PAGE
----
They have been giving birth in startlingly similar conditions to those suffered by Mary 2,000 years ago. They have delivered their babies with no doctors, no sterilised equipment, no back-up if there are complications. They have been boycotted back into the Stone Age. The strike ended this month after the PA raised funds from Muslim countries - but the effects of stopping maternity services are only now becoming clear. Hindia Abu Nabah says: "There is a clear link between the deteriorating health situation and the international boycott.
Amid this horror, one charity has been supporting pregnant Palestinian women even as their medical services fell apart.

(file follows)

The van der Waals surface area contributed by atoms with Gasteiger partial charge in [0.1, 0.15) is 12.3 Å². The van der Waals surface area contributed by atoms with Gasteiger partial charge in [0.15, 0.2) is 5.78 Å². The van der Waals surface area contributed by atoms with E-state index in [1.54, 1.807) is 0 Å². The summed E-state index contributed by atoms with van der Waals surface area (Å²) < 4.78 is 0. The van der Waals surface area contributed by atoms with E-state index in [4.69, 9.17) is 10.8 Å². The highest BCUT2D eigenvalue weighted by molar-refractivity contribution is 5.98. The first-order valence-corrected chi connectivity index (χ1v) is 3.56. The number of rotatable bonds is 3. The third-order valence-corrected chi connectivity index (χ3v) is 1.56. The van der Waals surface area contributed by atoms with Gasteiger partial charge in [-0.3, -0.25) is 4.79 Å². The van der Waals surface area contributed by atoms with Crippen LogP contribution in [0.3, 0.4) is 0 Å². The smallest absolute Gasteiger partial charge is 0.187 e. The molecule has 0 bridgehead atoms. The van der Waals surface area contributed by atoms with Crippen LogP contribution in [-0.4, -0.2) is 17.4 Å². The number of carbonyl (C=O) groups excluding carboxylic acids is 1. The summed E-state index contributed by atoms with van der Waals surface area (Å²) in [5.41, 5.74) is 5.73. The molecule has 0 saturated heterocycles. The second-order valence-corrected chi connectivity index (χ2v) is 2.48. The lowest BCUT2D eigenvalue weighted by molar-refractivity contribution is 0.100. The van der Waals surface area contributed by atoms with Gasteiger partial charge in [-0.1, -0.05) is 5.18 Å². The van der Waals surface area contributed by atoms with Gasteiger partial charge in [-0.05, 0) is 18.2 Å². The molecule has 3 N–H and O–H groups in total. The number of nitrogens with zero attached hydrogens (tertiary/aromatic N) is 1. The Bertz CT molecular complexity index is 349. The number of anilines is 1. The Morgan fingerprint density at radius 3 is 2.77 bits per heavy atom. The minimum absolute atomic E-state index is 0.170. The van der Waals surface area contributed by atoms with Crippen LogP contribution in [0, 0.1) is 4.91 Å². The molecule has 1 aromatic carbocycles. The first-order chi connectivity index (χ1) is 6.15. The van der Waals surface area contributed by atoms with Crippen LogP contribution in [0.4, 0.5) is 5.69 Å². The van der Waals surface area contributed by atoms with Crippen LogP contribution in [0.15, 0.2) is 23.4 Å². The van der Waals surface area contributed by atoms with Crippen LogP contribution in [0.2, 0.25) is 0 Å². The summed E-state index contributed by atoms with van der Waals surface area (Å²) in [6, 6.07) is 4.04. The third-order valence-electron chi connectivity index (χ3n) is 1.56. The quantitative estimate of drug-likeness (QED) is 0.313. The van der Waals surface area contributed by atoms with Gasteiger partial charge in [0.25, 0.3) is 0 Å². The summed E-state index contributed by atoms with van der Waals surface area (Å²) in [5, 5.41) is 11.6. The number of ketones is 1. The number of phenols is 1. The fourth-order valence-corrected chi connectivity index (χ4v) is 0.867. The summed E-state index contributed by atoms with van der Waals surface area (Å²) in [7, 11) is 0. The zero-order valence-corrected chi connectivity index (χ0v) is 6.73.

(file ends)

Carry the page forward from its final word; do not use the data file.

Merlin - one of the three charities being supported by the Independent Christmas Appeal - has set up two mobile teams, with a full-time gynaecologist and a paediatrician, to take medical services to the parts of the West Bank cut off by the Israeli occupation. They provide lab technicians and ultrasound machines - the fruits of the 21st century.
I travelled with the team to the Salfit region - scarred by Israeli settlements pumping out raw sewage on to Palestinian land - to see women and children desperately congregating around them seeking help. Amid the dozens of nervous women and swarms of sickly children, Rahme Jima, 29, is sitting with her hands folded neatly in her lap. She is in the last month of her pregnancy, and this is the first time she has seen a doctor since she conceived.